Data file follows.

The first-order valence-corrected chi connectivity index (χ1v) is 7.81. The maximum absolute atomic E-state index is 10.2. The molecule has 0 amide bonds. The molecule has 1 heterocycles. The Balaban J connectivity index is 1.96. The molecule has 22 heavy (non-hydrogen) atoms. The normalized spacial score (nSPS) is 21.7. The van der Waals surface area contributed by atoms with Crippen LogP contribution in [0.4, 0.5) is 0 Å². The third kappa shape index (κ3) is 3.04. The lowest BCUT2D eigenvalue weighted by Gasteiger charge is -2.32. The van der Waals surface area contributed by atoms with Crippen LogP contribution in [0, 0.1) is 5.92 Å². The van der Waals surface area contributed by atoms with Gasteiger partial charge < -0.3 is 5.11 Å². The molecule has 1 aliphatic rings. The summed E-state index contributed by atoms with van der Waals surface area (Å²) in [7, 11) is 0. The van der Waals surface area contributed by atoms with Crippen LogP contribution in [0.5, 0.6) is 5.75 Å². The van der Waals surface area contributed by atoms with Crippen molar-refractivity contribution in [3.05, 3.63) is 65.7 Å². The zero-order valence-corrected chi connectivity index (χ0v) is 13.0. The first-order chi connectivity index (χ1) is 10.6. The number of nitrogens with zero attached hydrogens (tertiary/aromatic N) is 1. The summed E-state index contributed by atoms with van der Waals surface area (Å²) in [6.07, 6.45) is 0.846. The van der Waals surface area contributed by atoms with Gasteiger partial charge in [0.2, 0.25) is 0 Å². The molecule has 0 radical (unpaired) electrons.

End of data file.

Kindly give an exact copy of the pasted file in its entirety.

The first-order valence-corrected chi connectivity index (χ1v) is 7.81. The maximum absolute atomic E-state index is 10.2. The molecule has 0 amide bonds. The molecule has 1 heterocycles. The Balaban J connectivity index is 1.96. The molecule has 22 heavy (non-hydrogen) atoms. The normalized spacial score (nSPS) is 21.7. The van der Waals surface area contributed by atoms with Crippen LogP contribution in [0.4, 0.5) is 0 Å². The third kappa shape index (κ3) is 3.04. The lowest BCUT2D eigenvalue weighted by Gasteiger charge is -2.32. The van der Waals surface area contributed by atoms with Crippen LogP contribution in [0, 0.1) is 5.92 Å². The van der Waals surface area contributed by atoms with Gasteiger partial charge < -0.3 is 5.11 Å². The molecule has 1 aliphatic rings. The summed E-state index contributed by atoms with van der Waals surface area (Å²) in [7, 11) is 0. The van der Waals surface area contributed by atoms with Crippen LogP contribution in [0.5, 0.6) is 5.75 Å². The van der Waals surface area contributed by atoms with Crippen molar-refractivity contribution in [3.05, 3.63) is 65.7 Å². The zero-order valence-corrected chi connectivity index (χ0v) is 13.0. The first-order chi connectivity index (χ1) is 10.6. The number of nitrogens with zero attached hydrogens (tertiary/aromatic N) is 1. The summed E-state index contributed by atoms with van der Waals surface area (Å²) in [6.07, 6.45) is 0.846. The van der Waals surface area contributed by atoms with Gasteiger partial charge in [0.2, 0.25) is 0 Å². The molecule has 0 radical (unpaired) electrons.